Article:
A Year After George Floyd's Death, Minneapolis Mayor Wants to Re-Fund Police

Minneapolis Mayor Jacob Frey remains opposed to calls for defunding the police one year after George Floyd was murdered in the city by former officer Derek Chauvin.

The Minneapolis City Council voted to cut $8 million from the police budget and reinvest $2 million community safety and mental health programs last year. Debates over more comprehensive police defunding proposals continue, while voters could weigh in on the issue in November if petitioners are successful in their effort to put a proposal replace the police with a "department of public safety" makes it on the ballot.

Meanwhile, the number of Minneapolis Police Department officers has dropped by a third, while violent crimes have been surging in the city. Frey, a Democrat, has opposed calls to defund the police while calling for police reforms and proposing new police funding. As part of a package of public safety proposals last week, Frey proposed an "aggressive timeline" to fully replenish the city's police officers by the end of 2023.

"We need to move with purpose right now," Frey said while discussing the police recruitment push, according to Minnesota Public Radio. "We need to move with compassion. We also need to move with a sense of urgency that does in fact affirm that Black lives matter."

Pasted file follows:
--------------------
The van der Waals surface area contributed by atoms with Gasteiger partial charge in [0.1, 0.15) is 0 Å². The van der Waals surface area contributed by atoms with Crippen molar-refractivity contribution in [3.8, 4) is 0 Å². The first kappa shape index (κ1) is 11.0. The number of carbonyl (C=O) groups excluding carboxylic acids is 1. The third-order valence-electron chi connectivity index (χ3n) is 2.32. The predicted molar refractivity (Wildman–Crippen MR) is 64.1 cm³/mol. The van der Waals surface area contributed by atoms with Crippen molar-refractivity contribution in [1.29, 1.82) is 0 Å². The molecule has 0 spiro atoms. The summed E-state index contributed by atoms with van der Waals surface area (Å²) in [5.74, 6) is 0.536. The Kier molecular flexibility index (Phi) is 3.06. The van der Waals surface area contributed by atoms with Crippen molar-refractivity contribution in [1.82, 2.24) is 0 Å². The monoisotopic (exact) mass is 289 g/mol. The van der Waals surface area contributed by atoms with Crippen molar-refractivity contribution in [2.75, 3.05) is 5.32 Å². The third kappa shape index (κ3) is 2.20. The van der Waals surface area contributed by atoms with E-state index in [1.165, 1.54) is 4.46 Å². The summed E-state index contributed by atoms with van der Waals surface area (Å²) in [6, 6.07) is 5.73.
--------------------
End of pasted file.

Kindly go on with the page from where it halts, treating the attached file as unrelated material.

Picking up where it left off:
Minneapolis Mayor Jacob Frey Police Defund Refund
Minneapolis Mayor Jacob Frey hopes to enact an "aggressive timeline" that would replenish all of the Minneapolis Police Department's diminished forces by the end of 2023. Frey is pictured during a voter registration event in Minneapolis, Minnesota on October 7, 2020. Adam Bettcher/Getty

On Sunday, Frey called on state and federal agencies to help the understaffed Minneapolis Police Department combat the city's surge in violent crime. Police statistics indicate that murders and non-fatal shootings have more than doubled over the past year, while carjacking incidents have tripled, according to KMSP. Frey cited the increase while reiterating his opposition to police defunding on Monday.

"We don't need to break the work of police and law enforcement down in order to build these other very important programs up," Frey told KSTP. "You need law enforcement ... We need a department that's able to investigate these horrible crimes to make sure that the perpetrators that have shot kids are brought to justice."

Although some on the city council promised the "dismantle" the police department shortly after Floyd's death, the reduction in police since then has been largely due to officers quitting or retiring amid the COVID-19 pandemic and last summer's Floyd-inspired Black Lives Matter protests. Regardless, Frey believes that calls to defund the police were a factor in the surge of violence.

"It's just the reality of the solution, you know. When you make big, overarching statements that we're going to defund or abolish and dismantle the police department and get rid of all the officers, there's an impact to that," Frey told WCCO earlier this month. "Do we need massive change? Yes we do. We need accountability and culture shift within our department, and we need police."

Newsweek reached out to Frey's office for additional comment.